You Yangs Walk

The weather was partly cloudy and the temperature was around the twenties. It was near perfect condition for a walk in the You Yangs. We met up with a couple of families (one of which is visiting from Hong Kong for a lunch picnic near the tunrtable car park.

We had original planned to make the climb up to Flinders Peak but the track was closed for repairs. Instead, we deciding to walk to Bunjiil Geoglyph which is a much easier walk. It was spring and the flowers were in full bloom. That makes the walk quite pleasant.

When we reached the Bunjiil Geoglyph, there we 2 geocaches that we could find. One was Apollo 11 and the other was Where Australian Eagles DareApollo 11 is a multicache which requires you to get to Flinders Peak for clues to solve a puzzle. Fortunately, we solved the puzzle from our last visit to the You Yangs.

The two caches were relatively quickly found. We looked around a bit before heading back to the Turntable car park. Before we left the You Yangs, we visited Big Rock which is quite impressive.

Overall, it was a lovely day out for all of us.

Brunswick to Reservoir circuit

It was the Victorian Labour Day long weekend. We decided to take the bike out for a spin. We decided to follow the bike path on St Georges Road and find out where it leads to.

St Georges Road Bike Path
St Georges Road Bike Path

The St Georges Road Bike Path is rather unique in the sense that it is build between 2 roads. The tram track also runs along either side of the bike path. Trees on side of the path provide ample shade and it has an excellent surface to ride on. The only downside of this path is that it is not a dedicted bike path but a shared path for bikes and pedestrain.

We had wanted to find out where this path leads to for some time now. The Labour Day holiday was an excellent opportunity to do this.

The weather was low to mid-twenties and sunny. A near perfect day for cycling.

We set out from home and cycled on quiet Stewart Street toward St Georges Road. Stewart Street cross a few major roads including Lygon Street. Fortunately, there is always traffic lights nearly to cross the busy roads. We linked up to Authurton Road where there is no bike paths. The kids rode on the footpath toward St Georges Road.

Ray Braham Gardens
Ray Braham Gardens

When we reached St Georges Road, we headed north. This took us pass two geocaches which we stopped. The first one was the The Phantoms Skull Cave which we found fairly quickly after looking at the hint.

The second one was End of the line for Ray which in the Ray Braham Gardens. It took us some time but it was still a pleasant find. We took a rest before continuing our journey northwards.

When we reached the Murray Road junction, the bike path continue towards Reservior. We took that path as we were curious to seek if it lead somewhere interesting.

It took us to G.E. Robinson Park where we found another geocachine: Anyone for Tennis? (2). The locate cache fairly easily. Looking around the path northwards does not look very inviting. We decided to backtrack to Regent Street and find a way to the Upfield Bikeway. We eventually ended up on Murray Road and cycled on the shared path next to the Road. This takes us to the Upfield Bikeway/Gaffney Street intersection. We then head south along the Upfield Bikeway towards home.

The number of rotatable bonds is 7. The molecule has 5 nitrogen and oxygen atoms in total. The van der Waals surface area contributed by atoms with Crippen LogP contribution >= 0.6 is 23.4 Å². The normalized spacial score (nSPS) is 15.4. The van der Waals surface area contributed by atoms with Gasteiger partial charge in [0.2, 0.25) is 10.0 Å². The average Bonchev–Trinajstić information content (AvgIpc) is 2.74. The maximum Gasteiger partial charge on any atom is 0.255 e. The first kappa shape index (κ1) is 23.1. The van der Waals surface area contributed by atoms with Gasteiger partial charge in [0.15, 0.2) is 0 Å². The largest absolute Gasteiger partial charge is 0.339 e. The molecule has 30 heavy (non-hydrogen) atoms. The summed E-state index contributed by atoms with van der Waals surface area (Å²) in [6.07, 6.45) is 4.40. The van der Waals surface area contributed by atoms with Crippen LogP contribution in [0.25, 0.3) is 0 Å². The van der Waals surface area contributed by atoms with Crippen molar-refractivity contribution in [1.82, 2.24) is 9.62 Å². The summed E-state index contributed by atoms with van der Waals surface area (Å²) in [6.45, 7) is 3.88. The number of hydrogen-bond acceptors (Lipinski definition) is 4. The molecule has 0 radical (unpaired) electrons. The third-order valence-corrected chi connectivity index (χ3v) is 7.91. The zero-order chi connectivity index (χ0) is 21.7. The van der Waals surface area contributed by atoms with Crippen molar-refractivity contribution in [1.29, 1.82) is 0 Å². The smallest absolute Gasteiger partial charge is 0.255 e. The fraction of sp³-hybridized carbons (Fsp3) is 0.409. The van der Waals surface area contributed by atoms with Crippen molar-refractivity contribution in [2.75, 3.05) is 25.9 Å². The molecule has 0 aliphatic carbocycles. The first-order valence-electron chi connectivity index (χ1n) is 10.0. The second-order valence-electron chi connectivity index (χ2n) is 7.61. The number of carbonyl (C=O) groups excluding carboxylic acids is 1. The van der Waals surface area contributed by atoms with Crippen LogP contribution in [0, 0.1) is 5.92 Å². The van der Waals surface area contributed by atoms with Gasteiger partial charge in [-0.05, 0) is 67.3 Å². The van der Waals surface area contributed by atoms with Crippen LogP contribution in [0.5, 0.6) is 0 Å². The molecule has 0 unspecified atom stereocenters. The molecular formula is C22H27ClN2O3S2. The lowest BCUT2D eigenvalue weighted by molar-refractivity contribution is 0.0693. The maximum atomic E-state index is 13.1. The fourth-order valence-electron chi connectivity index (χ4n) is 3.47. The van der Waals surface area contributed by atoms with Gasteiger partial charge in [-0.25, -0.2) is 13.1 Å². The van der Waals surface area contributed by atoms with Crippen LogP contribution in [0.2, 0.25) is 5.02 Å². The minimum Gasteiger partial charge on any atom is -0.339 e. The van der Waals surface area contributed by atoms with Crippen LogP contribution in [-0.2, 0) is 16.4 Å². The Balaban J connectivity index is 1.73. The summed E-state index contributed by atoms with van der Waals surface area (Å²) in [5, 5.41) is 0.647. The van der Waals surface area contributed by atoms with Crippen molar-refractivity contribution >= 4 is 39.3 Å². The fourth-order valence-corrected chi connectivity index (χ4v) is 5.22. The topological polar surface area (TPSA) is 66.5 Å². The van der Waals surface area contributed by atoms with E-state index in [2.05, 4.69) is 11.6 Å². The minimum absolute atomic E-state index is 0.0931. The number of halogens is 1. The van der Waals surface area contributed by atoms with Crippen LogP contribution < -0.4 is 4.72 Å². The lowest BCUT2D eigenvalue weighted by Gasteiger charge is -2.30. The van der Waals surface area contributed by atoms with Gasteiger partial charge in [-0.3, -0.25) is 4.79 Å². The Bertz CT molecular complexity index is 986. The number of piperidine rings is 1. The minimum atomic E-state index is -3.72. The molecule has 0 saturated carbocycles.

Brunswick to Flemington return

Today we cycled with another family from Brunswick to Flemington and back. The weather forecast was “mostly dry” but the sky looks threatening. We decided to take a chance and go out anyway.

We took the usual route to Dockland using the Upfield Bikeway which connects to the Capital City Trail around Princes Park. The journey was fairly uneventful but at the back of my mind I do wonder if we are going to make it. We have been been doing much cycling lately.

We stop at Dockland briefly for lunch. We bought ourselves a cheap lunch at Costco and took the bike path along Footscray Road toward Maribyrnong River. We cycled upstream on the easten bank. This is also where Flemington Race Course is. We observed the activities around the race course but wasn’t able to catch a glimse of the action on the track.

On the way back, we crossed the bridge to the western bank. As we passed by a buddist temple in construction, I spotted a Geocache nearby on the GPS received mounted on my handle bar. It didn’t take us long to locate the hide. We did even need to read the description. After signing the log and took some pictures, we continous downstream toward Footscray Road.

From Footscray Road, we headed east toward the Moonee Ponds Creek/Capital City Trail. We continue on to the Upfield Bikeway home at Princes Park.

It was about 28km of cycling today. The weather held up but was drizzling a bit when we got home. It was a cool day: around 18C. A bit cooler than ideal for a bike ride but we nevertheless had a good day.

NBN has arrived in Brunswick



We were fortunate enough to live in the trial zone of the NBN in Brunswick. Today the NBN connection was installed. We have free 100Mbps broadband until October courtesy of iinet.

After some mind-taxing networking scripting, the server can now handle the 2 wan connections (ADSL and NBN). The speed is extraordinary. I don’t care what some people say, it is money well-spent by the government. It will raise Australia technological profile.

Check out the speed test.

Speed test result

Speed test result

Return Trip to Docklands

The weather forecast for the day was excellent. Although afternoon cloud was in the forecast, there was enough sunny breaks to make it one of the best winter days in a long while.